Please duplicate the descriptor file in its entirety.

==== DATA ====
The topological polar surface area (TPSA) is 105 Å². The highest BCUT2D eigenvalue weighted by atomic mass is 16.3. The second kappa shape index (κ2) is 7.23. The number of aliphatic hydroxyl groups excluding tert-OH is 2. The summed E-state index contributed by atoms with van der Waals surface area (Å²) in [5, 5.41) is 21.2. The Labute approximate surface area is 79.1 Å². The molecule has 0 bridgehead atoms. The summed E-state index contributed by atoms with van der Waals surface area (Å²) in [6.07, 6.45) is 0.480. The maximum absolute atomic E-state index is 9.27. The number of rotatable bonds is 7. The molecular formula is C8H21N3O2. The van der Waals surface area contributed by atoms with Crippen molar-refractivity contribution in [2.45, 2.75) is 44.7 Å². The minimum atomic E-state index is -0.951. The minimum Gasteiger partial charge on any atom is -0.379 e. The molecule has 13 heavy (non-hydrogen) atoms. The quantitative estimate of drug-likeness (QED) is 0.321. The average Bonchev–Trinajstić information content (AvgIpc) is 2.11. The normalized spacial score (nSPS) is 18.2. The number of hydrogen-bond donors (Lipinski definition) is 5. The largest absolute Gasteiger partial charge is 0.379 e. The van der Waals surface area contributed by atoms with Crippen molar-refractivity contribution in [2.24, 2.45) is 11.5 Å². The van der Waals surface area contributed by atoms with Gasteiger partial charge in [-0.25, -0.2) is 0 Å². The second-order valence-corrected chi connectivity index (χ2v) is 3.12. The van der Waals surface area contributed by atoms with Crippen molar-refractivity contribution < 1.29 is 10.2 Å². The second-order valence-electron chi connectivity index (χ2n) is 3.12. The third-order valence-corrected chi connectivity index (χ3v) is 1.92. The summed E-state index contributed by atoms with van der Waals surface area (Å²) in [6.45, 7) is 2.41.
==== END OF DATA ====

The topological polar surface area (TPSA) is 105 Å². The highest BCUT2D eigenvalue weighted by atomic mass is 16.3. The second kappa shape index (κ2) is 7.23. The number of aliphatic hydroxyl groups excluding tert-OH is 2. The summed E-state index contributed by atoms with van der Waals surface area (Å²) in [5, 5.41) is 21.2. The Labute approximate surface area is 79.1 Å². The molecule has 0 bridgehead atoms. The summed E-state index contributed by atoms with van der Waals surface area (Å²) in [6.07, 6.45) is 0.480. The maximum absolute atomic E-state index is 9.27. The number of rotatable bonds is 7. The molecular formula is C8H21N3O2. The van der Waals surface area contributed by atoms with Crippen molar-refractivity contribution in [2.45, 2.75) is 44.7 Å². The minimum atomic E-state index is -0.951. The minimum Gasteiger partial charge on any atom is -0.379 e. The molecule has 13 heavy (non-hydrogen) atoms. The quantitative estimate of drug-likeness (QED) is 0.321. The average Bonchev–Trinajstić information content (AvgIpc) is 2.11. The normalized spacial score (nSPS) is 18.2. The number of hydrogen-bond donors (Lipinski definition) is 5. The largest absolute Gasteiger partial charge is 0.379 e. The van der Waals surface area contributed by atoms with Crippen molar-refractivity contribution in [2.24, 2.45) is 11.5 Å². The van der Waals surface area contributed by atoms with Gasteiger partial charge in [-0.25, -0.2) is 0 Å². The second-order valence-corrected chi connectivity index (χ2v) is 3.12. The van der Waals surface area contributed by atoms with Crippen molar-refractivity contribution < 1.29 is 10.2 Å². The second-order valence-electron chi connectivity index (χ2n) is 3.12. The third-order valence-corrected chi connectivity index (χ3v) is 1.92. The summed E-state index contributed by atoms with van der Waals surface area (Å²) in [6.45, 7) is 2.41.